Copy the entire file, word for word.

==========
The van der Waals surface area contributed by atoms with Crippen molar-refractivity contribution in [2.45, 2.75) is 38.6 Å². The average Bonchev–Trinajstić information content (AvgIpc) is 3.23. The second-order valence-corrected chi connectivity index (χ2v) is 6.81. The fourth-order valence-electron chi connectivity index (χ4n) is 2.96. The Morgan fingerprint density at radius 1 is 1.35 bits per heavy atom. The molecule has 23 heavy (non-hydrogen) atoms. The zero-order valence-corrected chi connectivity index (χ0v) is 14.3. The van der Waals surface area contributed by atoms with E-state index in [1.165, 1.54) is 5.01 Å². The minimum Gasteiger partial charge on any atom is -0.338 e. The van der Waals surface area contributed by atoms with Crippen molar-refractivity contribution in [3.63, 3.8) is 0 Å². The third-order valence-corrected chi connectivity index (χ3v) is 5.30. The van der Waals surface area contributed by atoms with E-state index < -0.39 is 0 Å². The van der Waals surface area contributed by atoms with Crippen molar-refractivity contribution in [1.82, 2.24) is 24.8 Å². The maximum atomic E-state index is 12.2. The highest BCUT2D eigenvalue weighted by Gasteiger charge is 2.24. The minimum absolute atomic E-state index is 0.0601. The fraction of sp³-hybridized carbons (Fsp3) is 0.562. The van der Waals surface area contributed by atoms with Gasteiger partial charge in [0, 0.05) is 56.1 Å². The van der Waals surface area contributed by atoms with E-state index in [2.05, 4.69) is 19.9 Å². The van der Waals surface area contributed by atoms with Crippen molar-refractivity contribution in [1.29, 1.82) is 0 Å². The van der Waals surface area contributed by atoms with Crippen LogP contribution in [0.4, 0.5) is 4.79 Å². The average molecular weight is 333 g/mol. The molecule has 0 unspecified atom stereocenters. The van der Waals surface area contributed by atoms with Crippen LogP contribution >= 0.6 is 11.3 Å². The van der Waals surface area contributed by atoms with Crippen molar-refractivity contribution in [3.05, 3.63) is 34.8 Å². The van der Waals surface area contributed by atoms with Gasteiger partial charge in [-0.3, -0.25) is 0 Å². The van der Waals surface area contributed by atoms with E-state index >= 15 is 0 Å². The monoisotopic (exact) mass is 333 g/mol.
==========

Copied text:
The van der Waals surface area contributed by atoms with Crippen molar-refractivity contribution in [2.45, 2.75) is 38.6 Å². The average Bonchev–Trinajstić information content (AvgIpc) is 3.23. The second-order valence-corrected chi connectivity index (χ2v) is 6.81. The fourth-order valence-electron chi connectivity index (χ4n) is 2.96. The Morgan fingerprint density at radius 1 is 1.35 bits per heavy atom. The molecule has 23 heavy (non-hydrogen) atoms. The zero-order valence-corrected chi connectivity index (χ0v) is 14.3. The van der Waals surface area contributed by atoms with E-state index in [1.165, 1.54) is 5.01 Å². The minimum Gasteiger partial charge on any atom is -0.338 e. The van der Waals surface area contributed by atoms with Crippen molar-refractivity contribution in [3.63, 3.8) is 0 Å². The third-order valence-corrected chi connectivity index (χ3v) is 5.30. The van der Waals surface area contributed by atoms with E-state index < -0.39 is 0 Å². The van der Waals surface area contributed by atoms with Crippen molar-refractivity contribution in [1.82, 2.24) is 24.8 Å². The maximum atomic E-state index is 12.2. The highest BCUT2D eigenvalue weighted by Gasteiger charge is 2.24. The minimum absolute atomic E-state index is 0.0601. The fraction of sp³-hybridized carbons (Fsp3) is 0.562. The van der Waals surface area contributed by atoms with Gasteiger partial charge in [0, 0.05) is 56.1 Å². The van der Waals surface area contributed by atoms with E-state index in [2.05, 4.69) is 19.9 Å². The van der Waals surface area contributed by atoms with Crippen molar-refractivity contribution in [1.29, 1.82) is 0 Å². The van der Waals surface area contributed by atoms with Crippen LogP contribution in [0.4, 0.5) is 4.79 Å². The average molecular weight is 333 g/mol. The molecule has 0 unspecified atom stereocenters. The van der Waals surface area contributed by atoms with Crippen LogP contribution >= 0.6 is 11.3 Å². The van der Waals surface area contributed by atoms with Crippen molar-refractivity contribution in [3.05, 3.63) is 34.8 Å². The van der Waals surface area contributed by atoms with Gasteiger partial charge in [-0.3, -0.25) is 0 Å². The van der Waals surface area contributed by atoms with E-state index >= 15 is 0 Å². The monoisotopic (exact) mass is 333 g/mol.